Date laid: 17 March 2021
Parliamentary procedure: negative
This Order enables a pilot project to fit those convicted of certain ‘acquisitive crimes’, such as theft and burglary, with a GPS tag when they are released on licence, to assess potential benefits to the individual, the probation service, the police, and the wider community. The study will follow 1,500 individuals in six police areas. Data collected will be evaluated to assess a wide range of potential impacts including any improvement in reoffending and clear up rates. An evaluation should be available in about two years.
This Order is drawn to the special attention of the House on the grounds that that it is politically or legally important or gives rise to issues of public policy likely to be of interest to the House.
1.This Order enables a pilot project to fit those convicted of certain ‘acquisitive crimes’, such as theft and burglary, with a GPS tag when they are released on licence to assess potential benefits to the individual, the probation service, the police and the wider community.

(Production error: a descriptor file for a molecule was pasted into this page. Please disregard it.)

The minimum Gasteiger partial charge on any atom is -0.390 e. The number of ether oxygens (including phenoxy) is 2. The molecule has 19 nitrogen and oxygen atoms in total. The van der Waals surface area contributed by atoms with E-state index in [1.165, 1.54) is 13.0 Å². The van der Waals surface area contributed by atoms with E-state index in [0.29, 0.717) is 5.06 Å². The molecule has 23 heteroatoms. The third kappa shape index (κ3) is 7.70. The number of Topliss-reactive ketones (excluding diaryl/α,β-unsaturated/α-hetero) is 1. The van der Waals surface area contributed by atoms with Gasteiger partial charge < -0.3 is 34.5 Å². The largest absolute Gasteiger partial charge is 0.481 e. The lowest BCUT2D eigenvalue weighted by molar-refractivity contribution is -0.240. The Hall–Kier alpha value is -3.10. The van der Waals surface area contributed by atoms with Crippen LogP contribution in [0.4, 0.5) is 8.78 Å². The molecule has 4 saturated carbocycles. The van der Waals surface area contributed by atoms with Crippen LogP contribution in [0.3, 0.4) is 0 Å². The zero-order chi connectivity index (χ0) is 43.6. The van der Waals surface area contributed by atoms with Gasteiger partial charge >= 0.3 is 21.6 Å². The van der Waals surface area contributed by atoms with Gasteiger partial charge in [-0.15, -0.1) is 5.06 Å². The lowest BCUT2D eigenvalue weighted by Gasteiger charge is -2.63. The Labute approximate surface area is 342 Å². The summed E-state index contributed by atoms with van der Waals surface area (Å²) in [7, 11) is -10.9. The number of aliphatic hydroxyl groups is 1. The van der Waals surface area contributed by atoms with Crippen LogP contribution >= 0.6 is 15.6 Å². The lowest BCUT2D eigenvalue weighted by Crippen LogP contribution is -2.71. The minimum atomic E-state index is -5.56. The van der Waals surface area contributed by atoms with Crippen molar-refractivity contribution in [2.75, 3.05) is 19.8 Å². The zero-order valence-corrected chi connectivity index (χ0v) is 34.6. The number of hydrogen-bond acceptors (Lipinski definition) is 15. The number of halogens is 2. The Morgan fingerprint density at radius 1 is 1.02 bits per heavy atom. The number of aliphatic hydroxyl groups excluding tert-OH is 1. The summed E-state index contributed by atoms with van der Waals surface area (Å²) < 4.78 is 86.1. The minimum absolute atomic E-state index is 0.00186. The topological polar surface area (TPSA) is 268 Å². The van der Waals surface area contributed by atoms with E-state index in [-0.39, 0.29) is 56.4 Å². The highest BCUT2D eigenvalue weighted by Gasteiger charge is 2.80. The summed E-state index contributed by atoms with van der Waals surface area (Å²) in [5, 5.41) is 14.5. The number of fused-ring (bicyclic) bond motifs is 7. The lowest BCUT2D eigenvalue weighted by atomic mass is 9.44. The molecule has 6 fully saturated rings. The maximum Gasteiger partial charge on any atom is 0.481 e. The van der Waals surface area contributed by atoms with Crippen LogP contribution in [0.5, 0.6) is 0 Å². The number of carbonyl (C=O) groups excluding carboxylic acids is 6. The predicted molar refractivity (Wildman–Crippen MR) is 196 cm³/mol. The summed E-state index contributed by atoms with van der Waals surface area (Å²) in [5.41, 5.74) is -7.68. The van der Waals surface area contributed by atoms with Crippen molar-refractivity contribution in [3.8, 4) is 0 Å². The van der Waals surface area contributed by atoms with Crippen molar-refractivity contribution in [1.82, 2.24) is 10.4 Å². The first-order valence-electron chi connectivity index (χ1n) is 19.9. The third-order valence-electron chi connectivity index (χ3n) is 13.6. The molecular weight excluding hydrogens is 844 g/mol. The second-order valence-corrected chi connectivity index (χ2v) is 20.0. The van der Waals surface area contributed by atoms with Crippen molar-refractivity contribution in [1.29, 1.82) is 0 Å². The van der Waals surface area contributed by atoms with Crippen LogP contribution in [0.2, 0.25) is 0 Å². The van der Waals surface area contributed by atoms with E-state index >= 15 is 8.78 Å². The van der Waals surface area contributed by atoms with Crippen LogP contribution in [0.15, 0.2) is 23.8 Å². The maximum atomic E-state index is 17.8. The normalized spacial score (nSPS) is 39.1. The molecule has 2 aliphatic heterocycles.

2.The Impact Assessment states that, although there have been small-scale projects previously, their evaluation has been inadequate. This project will undertake detailed evaluation of the effects of GPS tracking on 1,500 individuals convicted of the theft, robbery or burglary offences listed in Schedule 2 to the Order while they are released on licence. All eligible individuals will be tagged in the police areas specified in Schedule 1 to the Order: Avon and Somerset, Cheshire, Gloucestershire, Gwent, Humberside and West Midlands.
3.The Explanatory Memorandum (EM) states that data collected as a result of the compulsory electronic monitoring condition will be processed in compliance with data protection legislation and the statutory Code of Practice for Electronic Monitoring. Qualifying offenders will be made aware of the specific use to which their data will be put. Subjects’ personal electronic monitoring data will be held by the relevant contractor for up to six years after the monitoring ends unless there is a lawful reason to hold it for longer, such as an ongoing investigation. Thereafter it will be destroyed securely.